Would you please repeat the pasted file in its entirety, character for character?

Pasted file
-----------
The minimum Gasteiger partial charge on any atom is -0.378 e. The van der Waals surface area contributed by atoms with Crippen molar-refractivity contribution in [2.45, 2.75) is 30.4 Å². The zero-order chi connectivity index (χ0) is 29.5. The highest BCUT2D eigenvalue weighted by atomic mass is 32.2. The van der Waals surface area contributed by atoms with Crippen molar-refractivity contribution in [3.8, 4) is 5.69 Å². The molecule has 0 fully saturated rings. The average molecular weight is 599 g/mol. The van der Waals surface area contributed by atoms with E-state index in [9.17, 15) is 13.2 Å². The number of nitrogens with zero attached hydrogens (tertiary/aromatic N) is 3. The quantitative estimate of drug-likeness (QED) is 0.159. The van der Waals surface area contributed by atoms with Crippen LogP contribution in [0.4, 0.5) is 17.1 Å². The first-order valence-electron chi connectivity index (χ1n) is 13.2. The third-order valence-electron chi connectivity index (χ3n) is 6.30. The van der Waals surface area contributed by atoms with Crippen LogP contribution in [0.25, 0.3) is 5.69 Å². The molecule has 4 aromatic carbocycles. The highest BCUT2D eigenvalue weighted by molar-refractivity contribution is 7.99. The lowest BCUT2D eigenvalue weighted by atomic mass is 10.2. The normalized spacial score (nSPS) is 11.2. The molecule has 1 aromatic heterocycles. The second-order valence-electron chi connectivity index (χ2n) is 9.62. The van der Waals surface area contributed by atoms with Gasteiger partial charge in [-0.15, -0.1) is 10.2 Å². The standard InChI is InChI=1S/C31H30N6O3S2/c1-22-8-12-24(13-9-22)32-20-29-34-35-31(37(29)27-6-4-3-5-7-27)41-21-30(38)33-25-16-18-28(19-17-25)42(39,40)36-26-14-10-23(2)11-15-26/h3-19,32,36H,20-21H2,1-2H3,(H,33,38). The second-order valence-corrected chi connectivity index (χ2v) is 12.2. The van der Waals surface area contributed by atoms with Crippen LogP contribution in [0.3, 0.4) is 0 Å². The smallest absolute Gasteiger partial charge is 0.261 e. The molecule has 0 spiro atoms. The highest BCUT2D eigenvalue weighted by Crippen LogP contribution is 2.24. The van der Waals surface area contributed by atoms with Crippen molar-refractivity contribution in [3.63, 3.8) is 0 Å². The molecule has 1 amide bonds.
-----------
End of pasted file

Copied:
The minimum Gasteiger partial charge on any atom is -0.378 e. The van der Waals surface area contributed by atoms with Crippen molar-refractivity contribution in [2.45, 2.75) is 30.4 Å². The zero-order chi connectivity index (χ0) is 29.5. The highest BCUT2D eigenvalue weighted by atomic mass is 32.2. The van der Waals surface area contributed by atoms with Crippen molar-refractivity contribution in [3.8, 4) is 5.69 Å². The molecule has 0 fully saturated rings. The average molecular weight is 599 g/mol. The van der Waals surface area contributed by atoms with E-state index in [9.17, 15) is 13.2 Å². The number of nitrogens with zero attached hydrogens (tertiary/aromatic N) is 3. The quantitative estimate of drug-likeness (QED) is 0.159. The van der Waals surface area contributed by atoms with Crippen LogP contribution in [0.4, 0.5) is 17.1 Å². The first-order valence-electron chi connectivity index (χ1n) is 13.2. The third-order valence-electron chi connectivity index (χ3n) is 6.30. The van der Waals surface area contributed by atoms with Crippen LogP contribution in [0.25, 0.3) is 5.69 Å². The molecule has 4 aromatic carbocycles. The highest BCUT2D eigenvalue weighted by molar-refractivity contribution is 7.99. The lowest BCUT2D eigenvalue weighted by atomic mass is 10.2. The normalized spacial score (nSPS) is 11.2. The molecule has 1 aromatic heterocycles. The second-order valence-electron chi connectivity index (χ2n) is 9.62. The van der Waals surface area contributed by atoms with Gasteiger partial charge in [-0.15, -0.1) is 10.2 Å². The standard InChI is InChI=1S/C31H30N6O3S2/c1-22-8-12-24(13-9-22)32-20-29-34-35-31(37(29)27-6-4-3-5-7-27)41-21-30(38)33-25-16-18-28(19-17-25)42(39,40)36-26-14-10-23(2)11-15-26/h3-19,32,36H,20-21H2,1-2H3,(H,33,38). The second-order valence-corrected chi connectivity index (χ2v) is 12.2. The van der Waals surface area contributed by atoms with Crippen LogP contribution in [0.3, 0.4) is 0 Å². The smallest absolute Gasteiger partial charge is 0.261 e. The molecule has 0 spiro atoms. The highest BCUT2D eigenvalue weighted by Crippen LogP contribution is 2.24. The van der Waals surface area contributed by atoms with Crippen molar-refractivity contribution in [3.63, 3.8) is 0 Å². The molecule has 1 amide bonds.